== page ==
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Titolo:
Musical hallucinosis in acquired deafness - Phenomenology and brain substrate
Autore:
Griffiths, TD;
Indirizzi:
Univ Newcastle Upon Tyne, Dept Neurol, Newcastle Upon Tyne NE1 7RU, Tyne &Wear, England Univ Newcastle Upon Tyne Newcastle Upon Tyne Tyne & Wear England NE1 7RU Inst Neurol, Wellcome Dept Cognit Neurol, London WC1N 3BG, England Inst Neurol London England WC1N 3BG nit Neurol, London WC1N 3BG, England
Titolo Testata:
BRAIN
, volume: 123, anno: 2000,
parte:, 10
pagine: 2065 - 2076
SICI:
0006-8950(200010)123:<2065:MHIAD->2.0.ZU;2-P
Fonte:
ISI
Lingua:
ENG
Soggetto:
FUNCTIONAL NEUROANATOMY; AUDITORY HALLUCINATIONS; PLANUM TEMPORALE; PERCEPTION; SOUND; PITCH; PET; REPRESENTATION; TINNITUS; IMAGERY;
Keywords:
music hallucination; deafness; functional imaging; PET;
Tipo documento:
Article
Natura:
Periodico
Settore Disciplinare:
Clinical Medicine
Life Sciences
Citazioni:
34
Recensione:
Indirizzi per estratti:
Indirizzo: Griffiths, TD Univ Newcastle Upon Tyne, Sch Med, Dept Physiol Sci, Newcastle Upon Tyne NE2 4HH, Tyne & Wear, England Univ Newcastle Upon Tyne Newcastle Upon Tyne Tyne & Wear England NE2 4HH
Citazione:
T.D. Griffiths, "Musical hallucinosis in acquired deafness - Phenomenology and brain substrate", BRAIN, 123, 2000, pp. 2065-2076

Abstract

Six subjects with musical hallucinations following acquired deafness are described. The subjects all experienced the condition in the absence of any other features to suggest epilepsy or psychosis. I propose a neuropsychological model for the condition consistent with detailed observation of the subjects' phenomenology. The model is based on spontaneous activity within a cognitive module for the analysis of temporal pattern in segmented sound. Functional imaging was carried out to test the hypothesis that musical hallucinosis is due to activity within such a module, for which the neural substrate is a distributed network distinct from the primary auditory cortex. PET was carried out on the six subjects to identify areas where brain activity increased as a function of the severity of the hallucination. In a group analysis, no effect was demonstrated in the primary auditory cortices. Clusters of correlated activity were demonstrated in the posterior temporal lobes, the right basal ganglia, the cerebellum and the inferior frontal cortices. This network is similar to that previously demonstrated during the normal perception and imagery of patterned-segmented sound, and is consistent with the proposed neuropsychological and neural mechanism.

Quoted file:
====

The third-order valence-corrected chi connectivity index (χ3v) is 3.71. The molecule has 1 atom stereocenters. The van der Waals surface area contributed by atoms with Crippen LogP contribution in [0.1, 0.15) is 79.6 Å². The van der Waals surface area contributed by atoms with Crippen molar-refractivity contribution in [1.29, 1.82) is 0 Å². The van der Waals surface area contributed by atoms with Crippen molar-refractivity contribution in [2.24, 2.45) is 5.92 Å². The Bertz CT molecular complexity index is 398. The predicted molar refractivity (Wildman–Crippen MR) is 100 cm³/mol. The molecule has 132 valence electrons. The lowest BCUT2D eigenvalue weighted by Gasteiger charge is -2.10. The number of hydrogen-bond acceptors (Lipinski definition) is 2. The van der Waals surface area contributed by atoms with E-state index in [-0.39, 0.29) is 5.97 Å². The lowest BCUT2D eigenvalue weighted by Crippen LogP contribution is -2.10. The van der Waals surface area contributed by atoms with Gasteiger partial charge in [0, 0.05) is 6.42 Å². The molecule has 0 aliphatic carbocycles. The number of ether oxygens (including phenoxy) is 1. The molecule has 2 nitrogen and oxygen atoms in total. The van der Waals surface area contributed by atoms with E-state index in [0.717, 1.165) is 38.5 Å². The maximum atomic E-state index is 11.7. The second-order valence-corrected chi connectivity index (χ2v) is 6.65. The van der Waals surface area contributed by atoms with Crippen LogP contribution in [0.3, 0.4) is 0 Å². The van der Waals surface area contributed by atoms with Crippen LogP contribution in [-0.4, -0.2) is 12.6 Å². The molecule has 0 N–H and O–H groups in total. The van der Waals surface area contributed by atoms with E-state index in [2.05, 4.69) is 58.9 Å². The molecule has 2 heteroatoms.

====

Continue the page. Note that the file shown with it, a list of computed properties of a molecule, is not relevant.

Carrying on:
ASDD Area Sistemi Dipartimentali e Documentali, Università di Bologna, Catalogo delle riviste ed altri periodici
Documento generato il 22/01/20 alle ore 09:32:16